Professor of Russian, English, and Jewish Studies, Boston College
The bilingual author and scholar Maxim D. Shrayer was born in Moscow, in 1967, to a Jewish-Russian family, and spent almost nine years as a refusenik. He and his parents, the writer and doctor David Shrayer-Petrov and the translator Emilia Shrayer, left the USSR and immigrated to the United States in 1987, after spending a summer in Austria and Italy. Shrayer attended Moscow University, Brown University, Rutgers University and received a Ph.D. at Yale University in 1995. He is Professor of Russian, English, and Jewish Studies at Boston College, where he co-founded the Jewish Studies Program, and an associate at Harvard University’s Davis Center. Shrayer directs the Project on Russian and Eurasian Jewry and chairs the Seminar on Russian and Eurasian Jewry at the Davis Center.
Shrayer has authored and edited over ten books of criticism, biography, non-fiction, fiction, poetry, and translation, among them the critical studies The World of Nabokov’s Stories and Russian Poet/Soviet Jew. He is the author of the acclaimed literary memoirs Waiting for America: A Story of Emigration and Leaving Russia: A Jewish Story (finalist of the 2013 National Jewish Book Awards), and of the story collection Yom Kippur in Amsterdam. He has also edited and cotranslated three books of fiction by his father, David Shrayer-Petrov, for the Library of Modern Jewish Literature. Shrayer won a 2007 National Jewish Book Award for his two-volume Anthology of Jewish-Russian Literature. Shrayer’s book I Saw It: Ilya Selvinsky and the Legacy of Bearing Witness to the Shoah appeared in 2013. His new book, Bunin and Nabokov: A History of Rivalry, was published in 2014 in Moscow and became a bestseller.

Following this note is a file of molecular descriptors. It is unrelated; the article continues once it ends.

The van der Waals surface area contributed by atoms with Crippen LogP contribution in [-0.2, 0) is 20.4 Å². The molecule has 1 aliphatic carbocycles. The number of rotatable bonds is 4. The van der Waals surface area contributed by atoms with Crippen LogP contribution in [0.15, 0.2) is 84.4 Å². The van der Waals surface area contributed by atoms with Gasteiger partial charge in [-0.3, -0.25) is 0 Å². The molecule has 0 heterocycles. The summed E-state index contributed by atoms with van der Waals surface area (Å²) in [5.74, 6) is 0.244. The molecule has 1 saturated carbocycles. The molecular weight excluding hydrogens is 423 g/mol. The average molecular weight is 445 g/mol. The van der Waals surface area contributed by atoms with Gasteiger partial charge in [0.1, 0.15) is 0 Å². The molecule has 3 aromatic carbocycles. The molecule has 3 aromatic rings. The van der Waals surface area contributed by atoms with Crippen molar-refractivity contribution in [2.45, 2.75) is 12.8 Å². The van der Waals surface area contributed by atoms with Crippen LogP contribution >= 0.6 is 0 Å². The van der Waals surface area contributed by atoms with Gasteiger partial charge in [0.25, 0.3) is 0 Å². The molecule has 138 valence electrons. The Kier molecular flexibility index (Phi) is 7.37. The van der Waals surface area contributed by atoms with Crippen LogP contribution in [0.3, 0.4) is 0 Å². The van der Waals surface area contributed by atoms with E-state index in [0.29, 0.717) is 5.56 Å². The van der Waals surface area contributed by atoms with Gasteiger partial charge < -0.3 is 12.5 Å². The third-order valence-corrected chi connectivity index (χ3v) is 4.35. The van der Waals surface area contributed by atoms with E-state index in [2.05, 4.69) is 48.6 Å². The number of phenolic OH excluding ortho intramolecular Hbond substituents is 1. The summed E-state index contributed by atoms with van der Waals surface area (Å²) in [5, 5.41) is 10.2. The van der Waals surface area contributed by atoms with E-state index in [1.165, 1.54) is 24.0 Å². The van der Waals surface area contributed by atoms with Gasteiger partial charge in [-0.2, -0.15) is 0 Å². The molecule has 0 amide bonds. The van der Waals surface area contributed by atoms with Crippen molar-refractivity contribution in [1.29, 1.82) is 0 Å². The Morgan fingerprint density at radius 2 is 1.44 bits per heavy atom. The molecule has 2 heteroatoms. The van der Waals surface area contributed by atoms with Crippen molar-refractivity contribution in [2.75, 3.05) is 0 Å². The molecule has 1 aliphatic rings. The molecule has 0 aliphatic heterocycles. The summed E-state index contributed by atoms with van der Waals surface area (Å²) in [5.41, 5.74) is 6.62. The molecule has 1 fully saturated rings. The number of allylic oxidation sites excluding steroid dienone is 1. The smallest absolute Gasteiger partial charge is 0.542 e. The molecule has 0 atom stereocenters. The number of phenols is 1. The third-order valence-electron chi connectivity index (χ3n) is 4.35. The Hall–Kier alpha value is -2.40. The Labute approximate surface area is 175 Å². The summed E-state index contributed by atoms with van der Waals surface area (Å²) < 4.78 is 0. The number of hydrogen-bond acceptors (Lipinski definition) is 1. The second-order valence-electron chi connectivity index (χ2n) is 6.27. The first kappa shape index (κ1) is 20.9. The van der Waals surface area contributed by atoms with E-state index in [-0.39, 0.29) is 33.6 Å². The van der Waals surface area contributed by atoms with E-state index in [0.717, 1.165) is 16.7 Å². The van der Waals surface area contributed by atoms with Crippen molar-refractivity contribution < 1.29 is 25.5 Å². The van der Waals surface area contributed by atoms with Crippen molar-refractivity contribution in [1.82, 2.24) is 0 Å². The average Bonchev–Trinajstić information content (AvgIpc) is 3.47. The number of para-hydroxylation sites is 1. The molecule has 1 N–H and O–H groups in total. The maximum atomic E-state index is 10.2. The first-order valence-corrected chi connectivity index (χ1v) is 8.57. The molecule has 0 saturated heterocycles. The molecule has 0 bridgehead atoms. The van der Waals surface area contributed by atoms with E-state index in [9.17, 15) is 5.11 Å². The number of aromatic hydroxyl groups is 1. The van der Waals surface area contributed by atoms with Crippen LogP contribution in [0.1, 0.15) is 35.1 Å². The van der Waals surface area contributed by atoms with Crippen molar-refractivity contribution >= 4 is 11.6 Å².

Maxim D. Shrayer is the recipient of a number of awards and fellowships, including those from the Guggenheim Foundation, the National Endowment for the Humanities, the Rockefeller Foundation, and the Bogliasco Foundation. He lectures widely on topics ranging from the legacy of the refusenik movement and the experience of ex-Soviet Jews in America to Shoah literature and Jewish-Russian culture.
Shrayer lives in Massachusetts with his wife, Dr. Karen E. Lasser, a medical researcher and physician, and their two daughters. They divide their time between Brookline and South Chatham.
With or Without You: The Prospect for Jews in Today's Russia (Academic Studies Press, 2017).
Bunin i Nabokov. Istoriia sopernichetva (Moscow: Alpina Non-fiction, 2014; 2nd ed. 2015).
Leaving Russia: A Jewish Story (Syracuse UP, 2013).
I SAW IT: Ilya Selvinsky and the Legacy of Bearing Witness to the Shoah (Academic Studies Press, 2013).
Yom Kippur in Amsterdam (Syracuse UP, 2009).